In 1835 Alexander William Kinglake was crossing the Sinai Peninsula from Gaza to Cairo when he encountered an unnamed Englishman travelling in the opposite direction. The two small caravans stopped for a brief exchange, ‘I daresay you wish to know how the plague is going on at Cairo?’ the other Englishman offered. This was valuable information for Cairo was tormented by a plague that was spreading throughout the eastern Mediterranean. Thirty or perhaps forty percent of Cairo’s quarter million population would eventually succumb to the disease. Upon arrival Kinglake found himself in the city in the midst of disease and death, throughout his stay he saw many of those about him perish, his landlord, a banker with whom he conducted his affairs, a magician which had failed to entertain him, the boy from whom he borrowed a donkey and the Italian doctor who he consulted. While in Cairo Kinglake himself contracted the disease.
Kinglake was routinely careless in his protection making little effort to avoid contact while in public; he seemed to be challenging the plague, daring it to affect him. He did recover and was able to continue on his merry way throughout the region. Kinglake put some thought into how the disease was spread and reluctantly decided that perhaps quarantine, or social distancing, was the best means to avoid the disease. His travelling companion in the early part of his journey, Methly, contracted the disease in Constantinople.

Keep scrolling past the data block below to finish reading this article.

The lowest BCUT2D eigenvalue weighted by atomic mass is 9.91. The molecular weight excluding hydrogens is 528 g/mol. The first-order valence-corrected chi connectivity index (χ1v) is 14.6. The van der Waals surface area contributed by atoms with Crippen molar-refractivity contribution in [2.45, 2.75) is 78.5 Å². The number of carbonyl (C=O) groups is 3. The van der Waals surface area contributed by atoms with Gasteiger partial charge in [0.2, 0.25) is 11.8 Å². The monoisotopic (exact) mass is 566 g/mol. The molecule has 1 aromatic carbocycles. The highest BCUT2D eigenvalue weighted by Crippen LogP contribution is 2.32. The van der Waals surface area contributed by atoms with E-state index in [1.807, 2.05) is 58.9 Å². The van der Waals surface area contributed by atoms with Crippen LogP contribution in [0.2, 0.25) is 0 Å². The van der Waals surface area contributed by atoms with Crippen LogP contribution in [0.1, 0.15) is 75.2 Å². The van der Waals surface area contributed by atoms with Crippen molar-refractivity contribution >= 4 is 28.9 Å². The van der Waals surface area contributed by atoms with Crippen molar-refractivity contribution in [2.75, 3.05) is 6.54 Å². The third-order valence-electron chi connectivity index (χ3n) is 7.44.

By 1836 Kinglake had returned to England and ten years later published Eothen an account of his idle wandering through the eastern Mediterranean. He starts his story in Belgrade in 1834, across the Danube lay the Ottoman Empire, Islam, the Turk and the Serb and the plague, it was the east or Eothen, the land of which Ryszard Kapuscinski would label as the Other. The crossing of the Danube is described in mystical, magical detail as his party is escorted by ‘compromised’ Christians to the realms of Islam. ‘We soon neared the southern bank of the river, but no sounds came down from the blank walls above, and there was no living thing that we could yet see, except one great hovering bird of the vulture race flying low and intent, and wheeling round and round over the pest-accursed city.’ The party continues onto Constantinople from where they pick up an interpreter, Mysseri, but their continuance is delayed as Methly recovers from the plague. They sail to Smyrna on the Turkish Aegean, onto Cyprus, then Lebanon at which point Methly is summoned back to England for reasons unknown. At this point Kinglake employs Dthemetri the Dragoman who is to be his guide, interpreter negotiator and on occasion his intimidator through the balance of his journey.
Kinglake continued his journeys through Lebanon where he visited the quirky British adventurer and archaeologist Hester Stanhope who had settled and would remain there for the rest of her life. He and his small party hired a camel train and an inept guide to form a small caravan that made their way to the Sea of Galilee down the River Jordan to the Dead Sea. Along the way they encountered Bedouin tribes and Turkish Janissaries. Upon arrival in Jerusalem he found tensions high amongst the competing churches of the Greek, Roman and Armenian persuasions as they vied for prime locations and for travelers to show about.